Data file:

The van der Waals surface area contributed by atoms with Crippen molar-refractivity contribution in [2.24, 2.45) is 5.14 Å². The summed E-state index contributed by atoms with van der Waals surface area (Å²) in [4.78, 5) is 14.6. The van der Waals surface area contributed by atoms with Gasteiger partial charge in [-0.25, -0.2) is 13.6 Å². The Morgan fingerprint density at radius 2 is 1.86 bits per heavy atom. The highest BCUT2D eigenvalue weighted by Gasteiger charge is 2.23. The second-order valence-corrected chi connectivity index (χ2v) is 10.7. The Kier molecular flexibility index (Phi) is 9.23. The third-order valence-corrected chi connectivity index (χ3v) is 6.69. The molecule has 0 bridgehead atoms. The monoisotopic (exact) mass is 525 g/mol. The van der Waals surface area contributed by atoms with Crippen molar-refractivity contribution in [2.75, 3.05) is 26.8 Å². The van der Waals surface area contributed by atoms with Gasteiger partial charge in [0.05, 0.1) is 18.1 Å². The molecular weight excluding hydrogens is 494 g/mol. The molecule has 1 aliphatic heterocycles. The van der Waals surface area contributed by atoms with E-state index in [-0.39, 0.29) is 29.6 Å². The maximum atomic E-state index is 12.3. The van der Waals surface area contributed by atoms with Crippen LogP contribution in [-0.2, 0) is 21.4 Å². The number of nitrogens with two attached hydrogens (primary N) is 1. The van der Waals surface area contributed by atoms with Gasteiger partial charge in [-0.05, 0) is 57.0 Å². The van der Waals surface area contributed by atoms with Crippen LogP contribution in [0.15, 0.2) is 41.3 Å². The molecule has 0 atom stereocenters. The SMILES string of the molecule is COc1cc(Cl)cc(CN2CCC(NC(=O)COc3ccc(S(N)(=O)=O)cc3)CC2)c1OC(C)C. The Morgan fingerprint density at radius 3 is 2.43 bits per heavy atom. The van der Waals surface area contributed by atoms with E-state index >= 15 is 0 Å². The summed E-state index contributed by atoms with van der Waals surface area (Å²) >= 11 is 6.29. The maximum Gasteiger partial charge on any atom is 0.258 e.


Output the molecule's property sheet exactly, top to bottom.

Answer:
The van der Waals surface area contributed by atoms with Crippen molar-refractivity contribution in [2.24, 2.45) is 5.14 Å². The summed E-state index contributed by atoms with van der Waals surface area (Å²) in [4.78, 5) is 14.6. The van der Waals surface area contributed by atoms with Gasteiger partial charge in [-0.25, -0.2) is 13.6 Å². The Morgan fingerprint density at radius 2 is 1.86 bits per heavy atom. The highest BCUT2D eigenvalue weighted by Gasteiger charge is 2.23. The second-order valence-corrected chi connectivity index (χ2v) is 10.7. The Kier molecular flexibility index (Phi) is 9.23. The third-order valence-corrected chi connectivity index (χ3v) is 6.69. The molecule has 0 bridgehead atoms. The monoisotopic (exact) mass is 525 g/mol. The van der Waals surface area contributed by atoms with Crippen molar-refractivity contribution in [2.75, 3.05) is 26.8 Å². The van der Waals surface area contributed by atoms with Gasteiger partial charge in [0.05, 0.1) is 18.1 Å². The molecular weight excluding hydrogens is 494 g/mol. The molecule has 1 aliphatic heterocycles. The van der Waals surface area contributed by atoms with E-state index in [-0.39, 0.29) is 29.6 Å². The maximum atomic E-state index is 12.3. The van der Waals surface area contributed by atoms with Crippen LogP contribution in [-0.2, 0) is 21.4 Å². The number of nitrogens with two attached hydrogens (primary N) is 1. The van der Waals surface area contributed by atoms with Gasteiger partial charge in [-0.05, 0) is 57.0 Å². The van der Waals surface area contributed by atoms with Crippen LogP contribution in [0.15, 0.2) is 41.3 Å². The molecule has 0 atom stereocenters. The SMILES string of the molecule is COc1cc(Cl)cc(CN2CCC(NC(=O)COc3ccc(S(N)(=O)=O)cc3)CC2)c1OC(C)C. The Morgan fingerprint density at radius 3 is 2.43 bits per heavy atom. The van der Waals surface area contributed by atoms with E-state index >= 15 is 0 Å². The summed E-state index contributed by atoms with van der Waals surface area (Å²) >= 11 is 6.29. The maximum Gasteiger partial charge on any atom is 0.258 e.